A label is placed on the device to indicate that it is powered off. Tags can be attached by hand, but cannot be reused.

They can be self-locking but must require at least 50 pounds of force to release.

Paragraph 3 of the Canadian Electrical Code 2-304 describes lockout/tagout requirements in Canada.


Photo: If there is an incident and someone is involved, the first step in helping them is to separate them from the source of tension. This is best accomplished by removing power to the circuit involved; Credit: Shutterstock

3. Take emergency action

Damage to equipment and property is secondary when it comes to human lives.

Therefore, if emergency conditions caused by faulty electrical equipment occur, they should be dealt with in the following order: Turn off any threats to safety or life, then deal with threats to equipment and other materials .

Human involvement: When a person becomes the path of least resistance for an electrical current, that person must first be separated from the voltage source. This is best accomplished by removing power to the affected circuit. Opening a circuit breaker or throwing a switch may be enough.

However, if the circuit cannot be de-energized within a short period of time, the person should be removed from contact with the source.

Under no circumstances should you, the rescuer, attempt to touch the person receiving the shock. You too could be part of the circuit.

Instead, use an insulating material such as dry wood or dry rope to push or pull the person away from contact with energized equipment.

Once the person has been separated from the energy source, first aid measures must be taken.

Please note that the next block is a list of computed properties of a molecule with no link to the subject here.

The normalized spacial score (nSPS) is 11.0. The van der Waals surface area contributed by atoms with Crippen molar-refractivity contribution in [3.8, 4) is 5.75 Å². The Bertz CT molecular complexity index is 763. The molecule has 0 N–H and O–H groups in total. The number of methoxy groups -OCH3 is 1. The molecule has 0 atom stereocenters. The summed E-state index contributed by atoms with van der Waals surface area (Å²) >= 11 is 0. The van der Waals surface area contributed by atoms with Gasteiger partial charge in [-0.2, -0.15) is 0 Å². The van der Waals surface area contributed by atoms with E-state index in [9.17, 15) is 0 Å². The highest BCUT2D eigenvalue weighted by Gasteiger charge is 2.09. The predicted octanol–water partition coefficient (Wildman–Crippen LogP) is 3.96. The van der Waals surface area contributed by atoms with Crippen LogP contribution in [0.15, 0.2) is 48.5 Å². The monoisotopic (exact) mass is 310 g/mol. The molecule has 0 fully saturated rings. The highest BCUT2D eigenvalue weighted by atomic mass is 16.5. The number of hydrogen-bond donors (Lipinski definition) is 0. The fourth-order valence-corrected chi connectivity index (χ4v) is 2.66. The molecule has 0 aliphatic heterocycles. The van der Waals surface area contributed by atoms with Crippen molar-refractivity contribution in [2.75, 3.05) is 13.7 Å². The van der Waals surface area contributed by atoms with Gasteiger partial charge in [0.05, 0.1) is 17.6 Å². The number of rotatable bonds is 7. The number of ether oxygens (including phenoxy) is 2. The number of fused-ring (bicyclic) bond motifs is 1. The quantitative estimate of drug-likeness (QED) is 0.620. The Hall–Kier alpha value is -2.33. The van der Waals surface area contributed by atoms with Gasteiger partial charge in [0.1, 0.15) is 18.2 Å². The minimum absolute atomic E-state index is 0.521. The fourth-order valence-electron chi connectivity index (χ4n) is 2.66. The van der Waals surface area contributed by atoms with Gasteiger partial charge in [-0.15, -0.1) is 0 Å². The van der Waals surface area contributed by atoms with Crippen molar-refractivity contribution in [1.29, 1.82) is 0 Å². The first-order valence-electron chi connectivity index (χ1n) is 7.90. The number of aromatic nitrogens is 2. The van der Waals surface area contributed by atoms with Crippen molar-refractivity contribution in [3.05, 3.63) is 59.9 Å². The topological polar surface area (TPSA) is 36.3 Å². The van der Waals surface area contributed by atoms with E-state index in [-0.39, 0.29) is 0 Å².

The first step is to call for help. Use a nearby phone to call 911 or other appropriate emergency contact number. Often the person’s heart stops as a result of the electric shock.

If this happens, properly trained personnel should begin CPR immediately. If there are any signs of thermal burns, these will also need to be treated by qualified personnel.

Involvement in a fire or explosion: When an electrical fault results in a fire or explosion, the first action is to contact the appropriate emergency response personnel. This may involve calling 911 or your plant’s local emergency point of contact.

If possible, turn off the power to the affected equipment. Often, the simple opening of the circuit causes the extinction of the fire. If you are trained to do so, you can try to extinguish the fire using an appropriate extinguishing agent.

Electrically powered fires are designated as Class C fires and require a non-conductive extinguishing agent such as carbon dioxide.

Dry chemical extinguishers can also be used on electrical fires. When dealing with an electrical fire, you should only use an extinguisher specified for class C fires.

Keep in mind, however, that once the power to the burning electrical equipment has been turned off, it is no longer a Class C fire and other extinguishing agents may be used.

It is essential to be well educated about the dangers of electricity and the importance of safety when working around electricity.

You can use this knowledge at home or at work. Make sure you and the people you supervise always wear appropriate personal protective equipment and follow safe work practices.

This article is adapted from BOMI International Electrical systems and lighting courses, under the SMA® and SMT® designation programs.